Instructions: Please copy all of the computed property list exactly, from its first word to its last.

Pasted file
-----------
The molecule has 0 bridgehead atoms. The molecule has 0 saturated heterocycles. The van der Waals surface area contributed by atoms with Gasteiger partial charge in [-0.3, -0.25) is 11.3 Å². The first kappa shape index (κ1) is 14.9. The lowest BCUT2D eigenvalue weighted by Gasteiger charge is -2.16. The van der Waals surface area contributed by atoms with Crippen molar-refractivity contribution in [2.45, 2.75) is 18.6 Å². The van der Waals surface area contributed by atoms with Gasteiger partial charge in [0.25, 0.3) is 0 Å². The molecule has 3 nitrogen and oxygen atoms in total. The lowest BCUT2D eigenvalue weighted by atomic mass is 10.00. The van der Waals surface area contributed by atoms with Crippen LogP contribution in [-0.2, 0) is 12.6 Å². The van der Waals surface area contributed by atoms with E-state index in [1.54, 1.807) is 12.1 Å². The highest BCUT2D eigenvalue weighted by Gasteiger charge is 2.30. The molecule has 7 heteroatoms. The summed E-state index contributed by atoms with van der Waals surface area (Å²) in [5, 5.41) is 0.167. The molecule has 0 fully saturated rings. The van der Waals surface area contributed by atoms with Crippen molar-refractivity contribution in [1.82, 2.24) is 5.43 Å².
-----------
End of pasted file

The molecule has 0 bridgehead atoms. The molecule has 0 saturated heterocycles. The van der Waals surface area contributed by atoms with Gasteiger partial charge in [-0.3, -0.25) is 11.3 Å². The first kappa shape index (κ1) is 14.9. The lowest BCUT2D eigenvalue weighted by Gasteiger charge is -2.16. The van der Waals surface area contributed by atoms with Crippen molar-refractivity contribution in [2.45, 2.75) is 18.6 Å². The van der Waals surface area contributed by atoms with Gasteiger partial charge in [0.25, 0.3) is 0 Å². The molecule has 3 nitrogen and oxygen atoms in total. The lowest BCUT2D eigenvalue weighted by atomic mass is 10.00. The van der Waals surface area contributed by atoms with Crippen LogP contribution in [-0.2, 0) is 12.6 Å². The van der Waals surface area contributed by atoms with E-state index in [1.54, 1.807) is 12.1 Å². The highest BCUT2D eigenvalue weighted by Gasteiger charge is 2.30. The molecule has 7 heteroatoms. The summed E-state index contributed by atoms with van der Waals surface area (Å²) in [5, 5.41) is 0.167. The molecule has 0 fully saturated rings. The van der Waals surface area contributed by atoms with Crippen molar-refractivity contribution in [1.82, 2.24) is 5.43 Å².